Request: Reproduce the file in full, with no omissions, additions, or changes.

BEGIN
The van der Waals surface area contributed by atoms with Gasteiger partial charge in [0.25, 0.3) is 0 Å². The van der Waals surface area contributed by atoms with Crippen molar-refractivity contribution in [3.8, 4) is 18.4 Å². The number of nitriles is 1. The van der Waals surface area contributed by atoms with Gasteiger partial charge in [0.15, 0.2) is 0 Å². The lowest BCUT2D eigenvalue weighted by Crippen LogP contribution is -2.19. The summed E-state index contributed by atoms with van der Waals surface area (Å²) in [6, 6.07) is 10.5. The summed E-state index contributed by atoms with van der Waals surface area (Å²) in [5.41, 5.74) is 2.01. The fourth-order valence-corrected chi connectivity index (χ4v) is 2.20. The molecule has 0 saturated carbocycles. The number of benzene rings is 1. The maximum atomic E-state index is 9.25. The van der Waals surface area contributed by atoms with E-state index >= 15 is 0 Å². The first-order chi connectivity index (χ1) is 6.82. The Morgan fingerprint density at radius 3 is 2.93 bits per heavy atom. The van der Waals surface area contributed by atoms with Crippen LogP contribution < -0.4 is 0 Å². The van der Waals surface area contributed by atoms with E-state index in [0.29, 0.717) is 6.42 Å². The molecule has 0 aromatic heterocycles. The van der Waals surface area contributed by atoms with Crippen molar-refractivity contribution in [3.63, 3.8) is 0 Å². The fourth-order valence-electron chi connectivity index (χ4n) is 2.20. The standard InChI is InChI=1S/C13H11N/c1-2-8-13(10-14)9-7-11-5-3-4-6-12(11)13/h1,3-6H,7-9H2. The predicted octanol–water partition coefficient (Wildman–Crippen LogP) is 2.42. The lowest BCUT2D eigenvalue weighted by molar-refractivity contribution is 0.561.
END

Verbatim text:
The van der Waals surface area contributed by atoms with Gasteiger partial charge in [0.25, 0.3) is 0 Å². The van der Waals surface area contributed by atoms with Crippen molar-refractivity contribution in [3.8, 4) is 18.4 Å². The number of nitriles is 1. The van der Waals surface area contributed by atoms with Gasteiger partial charge in [0.15, 0.2) is 0 Å². The lowest BCUT2D eigenvalue weighted by Crippen LogP contribution is -2.19. The summed E-state index contributed by atoms with van der Waals surface area (Å²) in [6, 6.07) is 10.5. The summed E-state index contributed by atoms with van der Waals surface area (Å²) in [5.41, 5.74) is 2.01. The fourth-order valence-corrected chi connectivity index (χ4v) is 2.20. The molecule has 0 saturated carbocycles. The number of benzene rings is 1. The maximum atomic E-state index is 9.25. The van der Waals surface area contributed by atoms with E-state index >= 15 is 0 Å². The first-order chi connectivity index (χ1) is 6.82. The Morgan fingerprint density at radius 3 is 2.93 bits per heavy atom. The van der Waals surface area contributed by atoms with Crippen LogP contribution < -0.4 is 0 Å². The van der Waals surface area contributed by atoms with E-state index in [0.29, 0.717) is 6.42 Å². The molecule has 0 aromatic heterocycles. The van der Waals surface area contributed by atoms with Crippen molar-refractivity contribution in [3.63, 3.8) is 0 Å². The fourth-order valence-electron chi connectivity index (χ4n) is 2.20. The standard InChI is InChI=1S/C13H11N/c1-2-8-13(10-14)9-7-11-5-3-4-6-12(11)13/h1,3-6H,7-9H2. The predicted octanol–water partition coefficient (Wildman–Crippen LogP) is 2.42. The lowest BCUT2D eigenvalue weighted by molar-refractivity contribution is 0.561.